COFFEE & CROISSANT

“To celebrate, the Viennese bakers made for days crescent-shaped (Turkish emblem) rolls. Later, the French adopted the practice, and christened the name from crescent to famous CROISSANT! (“croix” in French means “cross”)”
by Ayhan ÖZER


Most people love this combination, especially in the morning. How these two “divine” palate-pleasers came to be known? There is a Turkish-related history behind it. It goes back to 1683! At that time the Austrian capital Vienna was under siege by the Turks – second time! It was a major military campaign. The huge Ottoman Army marched for three months from Istanbul, first to Belgrade, a Turkish outpost at that time, and then moved to the outskirts of Vienna. On July 13, 1683 the Ottoman Army pitched its camp outskirts of Vienna in the form of a crescent. 

This Turkish campaign afforded two international customs still in existence today, and they are very popular.       

This Turkish campaign afforded two international customs still in existence today, and they are very popular. One of them is coffee drinking. During that siege, a Viennese man by the name George Franz Koschitsky was carrying intelligence to the Turks; and he also served coffee to the troops. The siege was protracted, because the Commander did not want to storm the City, it wanted to keep it intact, without having been plundered by the troops, so that his spoil would be much greater. The troops controlled and restricted the food supplies entering the City. The Commander expected the Viennese would soon be sick and tired, and surrendered. Yet, they held out, and they vehemently sought help from other European countries, especially from the Poles.

The siege drawn out, and the rainy season began. The Ottoman army became restless due to long idleness. In view of these adverse conditions the Turks decided to rescind the siege and go back. This huge campaign failed due to mismanagement and short-sightedness of the Commander Grand-vizir Merzifonlu Kara Mustafa Pasha. He ordered the Army to retreat to Belgrade, an interim Ottoman outpost, before marching to Istanbul. Sultan Mehmet IV did not take this failure lightly. He dispatched two executioners to Belgrade to bring the head of Kara Mustafa Pasha.  

To carry all those huge coffee sacks back to Istanbul was too great a burden.             

To carry all those huge coffee sacks back to Istanbul was too great a burden. So, they decided to leave them behind. Koschitsky was the only person who knew how to prepare the Turkish coffee. With this enormous supply Koschitsky opened his first coffee house in Vienna in 1683. The Viennese people tasted the Turkish coffee, and liked. Also, coffee created a social atmosphere. In coffee-houses people got together around “Kaffee-klatsch” to have coffee and conversation.

This new custom burgeoned in the City and added a new dimension to the social scene of Vienna. The next coffee house in Europe was opened in Paris in 1685. Then, the habit of coffee drinking spread to entire Europe, and took hold rapidly.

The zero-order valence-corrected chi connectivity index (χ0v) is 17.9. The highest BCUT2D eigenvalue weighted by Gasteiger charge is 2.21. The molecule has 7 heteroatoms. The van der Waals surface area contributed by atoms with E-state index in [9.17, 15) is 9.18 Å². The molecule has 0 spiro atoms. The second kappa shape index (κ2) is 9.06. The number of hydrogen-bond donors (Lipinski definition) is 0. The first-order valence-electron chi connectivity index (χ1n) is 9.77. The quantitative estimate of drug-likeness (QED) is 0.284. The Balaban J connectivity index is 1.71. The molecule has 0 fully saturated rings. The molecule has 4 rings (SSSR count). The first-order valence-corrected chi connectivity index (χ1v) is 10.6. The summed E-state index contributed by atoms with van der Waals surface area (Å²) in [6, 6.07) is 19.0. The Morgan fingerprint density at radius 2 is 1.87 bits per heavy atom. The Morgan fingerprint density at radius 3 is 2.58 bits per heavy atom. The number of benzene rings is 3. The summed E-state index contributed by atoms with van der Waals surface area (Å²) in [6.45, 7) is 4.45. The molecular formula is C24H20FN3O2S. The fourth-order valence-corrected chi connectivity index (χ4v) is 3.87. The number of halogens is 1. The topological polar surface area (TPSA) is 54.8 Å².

During that siege, the Turks were digging tunnels under the city walls, and the sappers did their work mostly after midnight. However, the bakers of Vienna started their work very early in the morning. In the quiet of the wee hours, they heard some dull noise coming from underground.

They got suspicious, and figured that the Turks might have been up to something, and they immediately informed their commanders. The suspicion proved correct, and the scheme foiled. Then, the Turkish Army lifted the siege, and retreated.

To celebrate, the Viennese bakers made for days crescent-shaped (Turkish emblem) rolls. Later, the French adopted the practice, and christened the name from crescent to famous CROISSANT! (“croix” in French means “cross”)

So, the Turkish siege of Vienna brought forth two important customs to the world.

                                                         _ . _

Know in France as croissants de boulanger, this yeasted dough is layered with butter and given a succession of folds that create the distinctive profile of classic croissants. Light and airy and shatteringly crisp, with a deeply caramelized buttery flavor, these croissants are a labor of love that’s absolutely worth the time.

Source:
https://www.kingarthurflour.com/recipes/bakers-croissants-recipe

Image: For Fairly Use                 

_ . _

http://www.turkishlibrary.us/coffee-and-tea-customs-in-turkey/    

The U.S. Turkish Library & Museum Project is under The Light Millennium Organization, Associated with the Department of Global Communications of the United Nations  (formerly #UNDPINGO).
Commercial Free – Public Benefit E-Publication
http://www.turkishlibrary.us | http://www.isikbinyili.org | http://www.lightmillennium.org
Social media @lightmillennium #lightmillennium @turkishlibrarymuseum

"The U.S. Turkish Library & Museum For Friendship and Peace" project joined, and has been produced under the umbrealla of The Light Millennium Organization effective on October 15, 2015.